Hear Me Out, by Armando Iannucci (28th September, UK, non fiction)
In Hear Me Out, Armando Iannucci, creator of The Thick of It and Veep, brilliantly conveys the joy of his musical exploration, each discovery suggesting a fresh direction of travel, another piece, another composer, another time.
The Diary of a Bookseller, by Shuan Blythell (28th September, UK and US, memoir)
Shaun Bythell owns The Bookshop, Wigtown – Scotland’s largest second-hand bookshop. It contains 100,000 books, spread over a mile of shelving, with twisting corridors and roaring fires, and all set in a beautiful, rural town by the edge of the sea. A book-lover’s paradise? Well, almost … In these wry and hilarious diaries, Shaun provides an inside look at the trials and tribulations of life in the book trade, from struggles with eccentric customers to wrangles with his own staff, who include the ski-suit-wearing, bin-foraging Nicky. He takes us with him on buying trips to old estates and auction houses, recommends books (both lost classics and new discoveries), introduces us to the thrill of the unexpected find, and evokes the rhythms and charms of small-town life, always with a sharp and sympathetic eye.
Our History of the 20th Century: As Told in Diaries, Journals and Letters, by Travis Elborough (28th September, UK, non fiction)
The book draws on over one hundred diarists. They include the great and the good – from Beatrice Webb to Tony Benn, from A. C. Benson to Alan Bennett, from Virginia Ironside to Hanif Kureishi – as well as many less-well-known individuals such as Gladys Langford and Kathleen Tipper, whose writings for the Mass Observation Project offer brilliant glimpses into what the man or woman on the street really made of the stuff of history at the time. From the Easter Rising to the arrival of email, from the Boer War to New Labour, here are responses to the death of Princess Diana, the resignation of Margaret Thatcher, the Moon landing, the Beatles and much more.
Plus, already out in the UK but being published in the US this month:
Friend Request, by Laura Marshall (5th Sept, thriller)
Maria Weston wants to be friends on Facebook. Maria Weston has been missing for over twenty-five years. She was last seen the night of a school leavers’ party, and the world believes her to be dead. Particularly Louise, who has lived her adult life with a terrible secret. As Maria’s messages start to escalate, Louise forces herself to reconnect with the old friends she once tried so hard to impress. Trying to piece together exactly what happened that night, she soon discovers there’s much she didn’t know. The only certainty is that Maria Weston disappeared that night, never to be heard from again – until now…
Good Me Bad Me, by Ali Land (5th Sept, thriller)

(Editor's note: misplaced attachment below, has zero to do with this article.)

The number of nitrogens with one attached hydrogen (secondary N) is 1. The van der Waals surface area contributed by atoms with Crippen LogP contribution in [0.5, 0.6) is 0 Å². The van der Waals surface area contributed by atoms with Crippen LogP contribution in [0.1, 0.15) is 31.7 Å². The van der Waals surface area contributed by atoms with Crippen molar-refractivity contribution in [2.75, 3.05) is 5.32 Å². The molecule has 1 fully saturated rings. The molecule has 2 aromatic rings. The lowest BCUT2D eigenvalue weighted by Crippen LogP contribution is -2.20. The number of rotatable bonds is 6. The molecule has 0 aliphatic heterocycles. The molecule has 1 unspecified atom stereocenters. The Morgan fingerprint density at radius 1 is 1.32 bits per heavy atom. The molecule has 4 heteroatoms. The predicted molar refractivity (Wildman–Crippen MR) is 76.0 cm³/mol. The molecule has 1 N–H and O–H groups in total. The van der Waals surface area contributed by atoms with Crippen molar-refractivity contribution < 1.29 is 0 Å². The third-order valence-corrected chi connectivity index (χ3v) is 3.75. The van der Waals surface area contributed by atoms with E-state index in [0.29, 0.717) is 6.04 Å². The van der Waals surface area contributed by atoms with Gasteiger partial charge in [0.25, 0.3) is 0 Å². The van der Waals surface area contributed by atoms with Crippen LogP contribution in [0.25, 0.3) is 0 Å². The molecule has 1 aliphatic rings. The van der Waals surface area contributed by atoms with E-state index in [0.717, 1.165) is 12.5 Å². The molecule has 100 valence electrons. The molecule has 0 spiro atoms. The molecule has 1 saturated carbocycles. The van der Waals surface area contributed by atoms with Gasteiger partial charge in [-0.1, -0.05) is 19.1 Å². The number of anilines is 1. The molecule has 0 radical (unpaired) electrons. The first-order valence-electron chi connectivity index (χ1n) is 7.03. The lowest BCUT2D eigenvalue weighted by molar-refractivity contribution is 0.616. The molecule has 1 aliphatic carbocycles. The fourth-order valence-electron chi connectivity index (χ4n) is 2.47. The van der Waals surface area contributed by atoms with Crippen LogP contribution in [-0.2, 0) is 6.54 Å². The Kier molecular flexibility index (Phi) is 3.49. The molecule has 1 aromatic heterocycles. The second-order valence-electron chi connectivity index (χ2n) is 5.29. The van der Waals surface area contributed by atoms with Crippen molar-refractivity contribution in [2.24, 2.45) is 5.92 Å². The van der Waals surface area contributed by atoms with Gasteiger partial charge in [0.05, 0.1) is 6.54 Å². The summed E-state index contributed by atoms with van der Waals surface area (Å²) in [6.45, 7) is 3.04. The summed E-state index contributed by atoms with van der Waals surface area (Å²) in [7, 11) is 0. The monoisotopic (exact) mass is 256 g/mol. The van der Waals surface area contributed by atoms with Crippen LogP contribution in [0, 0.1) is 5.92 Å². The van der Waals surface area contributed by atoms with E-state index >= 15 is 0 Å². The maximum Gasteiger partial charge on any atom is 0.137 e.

Annie’s mother is a serial killer. The only way Annie can make it stop is to hand her in to the police. With a new foster family and a new name – Milly – she hopes for a fresh start. Now, surely, she can be whoever she wants to be. But as her mother’s trial looms, the secrets of Milly’s past won’t let her sleep. Because Milly’s mother is a serial killer. And blood is thicker than water…
All About Mia, by Lisa Williamson (12th Sept, YA)
One family, three sisters. GRACE, the oldest: straight-A student. AUDREY, the youngest: future Olympic swimming champion. And MIA, the mess in the middle. Mia is wild and daring, great with hair and selfies, and the undisputed leader of her friends – not attributes appreciated by her parents or teachers. When Grace makes a shock announcement, Mia hopes that her now-not-so-perfect sister will get into the trouble she deserves. But instead, it is Mia whose life spirals out of control – boozing, boys and bad behaviour – and she starts to realise that her attempts to make it All About Mia might put at risk the very things she loves the most.
Hame, by Annalena McAfee (12th September, literary fiction)
In the wake of the breakdown of her relationship, Mhairi McPhail dismantles her life in New York and moves with her 9-year-old daughter, Agnes, to the remote Scottish island of Fascaray. Mhairi has been commissioned to write a biography of the late Bard of Fascaray, Grigor McWatt, a cantankerous poet with an international reputation. But who was Grigor McWatt? Details of his past – his tough childhood and his war years as a commando – are elusive, and there is evidence of a mysterious love affair which Mhairi is determined to investigate. As she struggles to adapt to her new life, and put her own troubled past behind her, Mhairi begins to unearth the astonishing secret history of the poet regarded by many as the custodian of Fascaray’s – and Scotland’s – soul.